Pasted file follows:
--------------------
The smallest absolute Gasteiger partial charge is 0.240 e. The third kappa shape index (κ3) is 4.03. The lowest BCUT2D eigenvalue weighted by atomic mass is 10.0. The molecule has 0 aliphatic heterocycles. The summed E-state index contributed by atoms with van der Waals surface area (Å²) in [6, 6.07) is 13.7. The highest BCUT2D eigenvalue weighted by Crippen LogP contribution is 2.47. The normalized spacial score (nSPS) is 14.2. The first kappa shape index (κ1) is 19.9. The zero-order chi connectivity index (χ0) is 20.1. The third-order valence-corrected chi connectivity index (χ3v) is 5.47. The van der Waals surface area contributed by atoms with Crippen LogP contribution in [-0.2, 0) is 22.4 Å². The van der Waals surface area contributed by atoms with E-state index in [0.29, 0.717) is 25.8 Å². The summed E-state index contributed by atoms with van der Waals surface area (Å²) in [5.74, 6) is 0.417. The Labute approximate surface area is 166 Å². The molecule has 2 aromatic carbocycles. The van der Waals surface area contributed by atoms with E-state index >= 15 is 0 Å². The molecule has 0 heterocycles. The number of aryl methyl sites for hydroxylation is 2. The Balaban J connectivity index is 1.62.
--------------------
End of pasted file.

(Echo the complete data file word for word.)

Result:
The smallest absolute Gasteiger partial charge is 0.240 e. The third kappa shape index (κ3) is 4.03. The lowest BCUT2D eigenvalue weighted by atomic mass is 10.0. The molecule has 0 aliphatic heterocycles. The summed E-state index contributed by atoms with van der Waals surface area (Å²) in [6, 6.07) is 13.7. The highest BCUT2D eigenvalue weighted by Crippen LogP contribution is 2.47. The normalized spacial score (nSPS) is 14.2. The first kappa shape index (κ1) is 19.9. The zero-order chi connectivity index (χ0) is 20.1. The third-order valence-corrected chi connectivity index (χ3v) is 5.47. The van der Waals surface area contributed by atoms with Crippen LogP contribution in [-0.2, 0) is 22.4 Å². The van der Waals surface area contributed by atoms with E-state index in [0.29, 0.717) is 25.8 Å². The summed E-state index contributed by atoms with van der Waals surface area (Å²) in [5.74, 6) is 0.417. The Labute approximate surface area is 166 Å². The molecule has 2 aromatic carbocycles. The van der Waals surface area contributed by atoms with E-state index >= 15 is 0 Å². The molecule has 0 heterocycles. The number of aryl methyl sites for hydroxylation is 2. The Balaban J connectivity index is 1.62.